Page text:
Australia and the UK have both firmed up their Philippine travel advisories due to the “threat of terrorism”.
In its travel advisory issued today (Friday, November 3) Australia’s Department of Foreign Affairs & Trade warned citizens to exercise heightened caution citing a “high threat of terrorist attack in the Philippines, including Manila”.
The post specifically warned against travel to Eastern Mindanao “due to the very high levels of violent crime and the high threat of terrorist attack and kidnapping”.
“Be alert to possible threats around locations that have a low level of protective security. And places known to be possible terrorist targets. The level of our advice has not changed,” it said.
“Exercise a high degree of caution in the Philippines overall. Higher levels apply in some parts of the country.”
Philippine travel advisories cite terror threat
Meanwhile, the UK’s Foreign and Commonwealth Office today reiterated a warning issued last month that urged caution when travelling to the Philippines, particularly in rural areas.
“Armed clashes between security forces and militant groups can occur at any time without warning,” it said. “Before traveling to rural areas, you should research the area thoroughly.”
It particularly advised against going to western and central Mindanao and the Sulu archipelago “because of terrorist activity and clashes between the military and insurgent groups”.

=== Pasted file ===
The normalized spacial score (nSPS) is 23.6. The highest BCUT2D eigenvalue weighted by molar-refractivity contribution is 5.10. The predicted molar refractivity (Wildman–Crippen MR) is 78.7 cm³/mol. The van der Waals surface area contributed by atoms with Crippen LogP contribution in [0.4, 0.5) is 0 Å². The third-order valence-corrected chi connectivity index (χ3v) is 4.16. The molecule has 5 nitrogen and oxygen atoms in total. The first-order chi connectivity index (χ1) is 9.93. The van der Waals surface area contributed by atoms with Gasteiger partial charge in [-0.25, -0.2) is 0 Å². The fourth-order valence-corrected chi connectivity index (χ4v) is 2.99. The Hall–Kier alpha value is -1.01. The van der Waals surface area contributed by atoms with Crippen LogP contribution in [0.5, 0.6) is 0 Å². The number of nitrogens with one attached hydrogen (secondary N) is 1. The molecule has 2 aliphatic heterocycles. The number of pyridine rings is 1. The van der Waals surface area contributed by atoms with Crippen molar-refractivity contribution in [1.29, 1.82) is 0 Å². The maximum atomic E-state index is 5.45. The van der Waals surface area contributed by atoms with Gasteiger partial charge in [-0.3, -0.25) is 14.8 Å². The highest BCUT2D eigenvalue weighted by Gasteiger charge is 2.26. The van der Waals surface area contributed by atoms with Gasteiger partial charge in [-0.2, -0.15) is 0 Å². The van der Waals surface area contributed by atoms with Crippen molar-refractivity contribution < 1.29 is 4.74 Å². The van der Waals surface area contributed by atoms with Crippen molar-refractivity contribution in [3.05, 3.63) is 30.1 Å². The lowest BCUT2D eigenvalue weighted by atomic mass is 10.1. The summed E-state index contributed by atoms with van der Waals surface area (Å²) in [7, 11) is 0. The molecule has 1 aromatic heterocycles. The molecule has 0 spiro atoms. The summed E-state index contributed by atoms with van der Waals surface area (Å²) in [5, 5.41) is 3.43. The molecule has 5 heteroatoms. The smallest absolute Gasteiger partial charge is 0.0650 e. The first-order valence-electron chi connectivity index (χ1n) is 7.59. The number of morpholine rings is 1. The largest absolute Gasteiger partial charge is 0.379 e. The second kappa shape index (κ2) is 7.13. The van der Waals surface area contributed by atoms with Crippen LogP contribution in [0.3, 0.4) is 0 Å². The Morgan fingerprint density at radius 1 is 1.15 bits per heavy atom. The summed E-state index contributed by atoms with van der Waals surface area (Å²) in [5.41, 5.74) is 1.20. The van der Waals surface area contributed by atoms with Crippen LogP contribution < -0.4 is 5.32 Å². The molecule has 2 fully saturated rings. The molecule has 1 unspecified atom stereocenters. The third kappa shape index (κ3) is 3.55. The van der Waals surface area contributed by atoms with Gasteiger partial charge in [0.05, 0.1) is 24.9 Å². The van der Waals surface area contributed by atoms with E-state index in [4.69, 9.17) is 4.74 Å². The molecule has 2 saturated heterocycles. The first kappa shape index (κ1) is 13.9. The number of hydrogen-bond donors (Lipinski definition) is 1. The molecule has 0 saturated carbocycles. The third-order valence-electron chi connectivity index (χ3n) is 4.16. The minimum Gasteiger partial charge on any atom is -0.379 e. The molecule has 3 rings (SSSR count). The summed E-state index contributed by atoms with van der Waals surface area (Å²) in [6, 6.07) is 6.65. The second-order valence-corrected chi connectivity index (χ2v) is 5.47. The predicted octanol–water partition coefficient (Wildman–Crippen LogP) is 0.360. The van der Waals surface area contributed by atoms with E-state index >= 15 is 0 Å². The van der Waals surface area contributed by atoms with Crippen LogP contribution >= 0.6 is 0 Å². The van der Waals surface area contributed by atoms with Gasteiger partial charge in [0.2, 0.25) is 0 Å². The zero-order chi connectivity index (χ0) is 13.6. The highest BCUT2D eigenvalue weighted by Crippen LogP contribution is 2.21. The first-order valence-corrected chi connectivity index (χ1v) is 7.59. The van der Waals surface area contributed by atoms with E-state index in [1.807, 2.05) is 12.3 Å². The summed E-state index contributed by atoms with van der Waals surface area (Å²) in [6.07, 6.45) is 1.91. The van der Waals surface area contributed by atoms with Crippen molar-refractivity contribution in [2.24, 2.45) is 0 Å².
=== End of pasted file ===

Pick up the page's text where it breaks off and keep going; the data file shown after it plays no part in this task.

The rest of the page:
“Terrorists are very likely to try to carry out attacks in the Philippines, including in Manila,” the advice continued.
“Terrorist groups continue to plan attacks and have the capacity and the intent to carry out attacks at anytime and anywhere in the country, including in places visited by foreigners, like airports, shopping malls, public transport, including the metro system, and places of worship. You should remain vigilant at all times and report anything suspicious to the local authorities.”
The updated Philippine travel advisories come shortly after the end of fighting in Marawi City. Chaos erupted in the country’s largest Muslim-majority city since Islamic State-linked terrorists went on the rampage on May 23.
Despite this victory, President Duterte has warned it was “not far-fetched” that terrorists would seek “retaliation and vengeance”.
“Terrorism will always be there,” he cautioned, raising the spectre of so-called lone wolf attacks across the nation.